How To Save Your Marriage
S1: Did you guys ever worry that this marriage wasn’t going to work out?
S2: Yeah, absolutely, because the disconnection is feels like very big.
S3: Yeah, when I’m mad, I think about those negative things and I think that’s almost normal.
S4: But we are trying and we’re giving our best. Welcome to How to. I’m Charles Duhigg. Every marriage, of course, has its ups and downs, but with the pandemic disrupting people’s jobs and lives, not to mention being stuck at home together all the time, things can feel even more intense. But what about when you worry your relationship is past the point of no return?
S1: This week we have two listeners who are desperate to preserve their marriage but don’t know where to start.
S5: My name is Loyn, my husband and I and our son Alberto. We moved to Florida where newly pregnant, we have a baby on the way. So that’s very exciting.
S6: My name is Carlos and I am from Venezuela. So I came to the US maybe six years ago. Then I met my wife and yeah, everything happened so fast.
S1: Lauren and Carlos have been a couple now for about three years and they’ve been married for just over a year. Tell me a little bit about why you reached out to us.
S7: How do you think that would be good for you to start off the conversation, huh?
S8: This is just coming from my opinion.
S6: You know, we’ve been having some trouble in our relationship, and I think that we come with ideas on how to solve them together. And then one of us, I think, choose to follow it and the other way and kind of like us and really commit to it.
S5: I think the first time we really got into an argument is when we lived together because my husband, I have two different personalities, his more Taipei and I’m more like relaxed and and that would make kind of things clash together as far as like responsibilities and chores around the house.
S1: That was like the beginning of like our arguments these days, Laura and Carlos still fight about cleaning the house and other chores, but now being married and with a toddler and another baby on the way. There’s other fights to one of their most frequent arguments has to do with finances because Carlos is trying to switch careers, going from being a mechanical engineer to a day trader. And he doesn’t have a job right now.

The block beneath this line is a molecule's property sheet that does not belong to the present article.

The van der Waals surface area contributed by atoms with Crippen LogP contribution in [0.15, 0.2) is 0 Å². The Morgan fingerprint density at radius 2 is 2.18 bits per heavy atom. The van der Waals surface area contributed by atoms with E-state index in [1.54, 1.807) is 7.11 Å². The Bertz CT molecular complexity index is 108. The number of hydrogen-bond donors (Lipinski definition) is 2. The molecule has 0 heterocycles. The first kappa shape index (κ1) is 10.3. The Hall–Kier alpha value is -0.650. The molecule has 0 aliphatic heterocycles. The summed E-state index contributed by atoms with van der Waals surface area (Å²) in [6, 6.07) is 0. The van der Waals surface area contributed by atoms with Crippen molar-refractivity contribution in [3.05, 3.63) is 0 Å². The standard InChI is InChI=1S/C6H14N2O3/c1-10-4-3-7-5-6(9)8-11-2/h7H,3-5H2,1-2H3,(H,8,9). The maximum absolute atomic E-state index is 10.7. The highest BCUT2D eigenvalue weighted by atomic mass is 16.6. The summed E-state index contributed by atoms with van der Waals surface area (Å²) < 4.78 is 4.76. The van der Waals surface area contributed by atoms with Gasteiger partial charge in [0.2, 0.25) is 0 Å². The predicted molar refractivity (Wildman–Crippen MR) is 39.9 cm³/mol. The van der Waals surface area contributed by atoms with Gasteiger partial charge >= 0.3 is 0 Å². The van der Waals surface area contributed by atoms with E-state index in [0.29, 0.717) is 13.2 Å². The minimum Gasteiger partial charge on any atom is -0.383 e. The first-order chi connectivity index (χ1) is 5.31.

S5: I’ve been supporting the family with finances, so we’ve just been kind of going back and forth of like, should you go back to work? And my husband’s like, you know, doesn’t feel like he has enough time dedicated to really learning his technique as a day trader.
S1: So what you guys are describing sounds sounds pretty normal, right? Like your there’s some challenges. But but Carlos, when you reached out to us, I know that you were saying that this felt like more more serious than just kind of the normal ups and downs of any relationship has. Why is that?
S6: Yeah, so I feel like things are not learned from from her part in this example that that we just gave you, this illusion was OK, like I’m Lawrences, I’ll give you this time to practice so you can be a good day trader and then say, OK, perfect. So when you’re off, you know, can you take care of the baby? And then she says, yes. So when the day comes, she’s off and then like, it doesn’t really happen.
S2: So there’s no compromising. If you have you thought about giving up very often? Because to me it’s very important that we don’t need to talk about one issue over and over again. We have been through all the therapies before and we say, yes, we really committed yes to it and then their willingness to drive each night. It’s not really theirs for like I cannot pretend that she’s going to be like me, but I wish I could see. OK, I am trying to maybe he’s going to take me a while, but I’m trying.
S9: On today’s episode, How to Save Your Marriage. Our experts this week have dedicated their entire lives to healing struggling relationships, including their own, and their marriage is still going strong three decades later. Stay with us.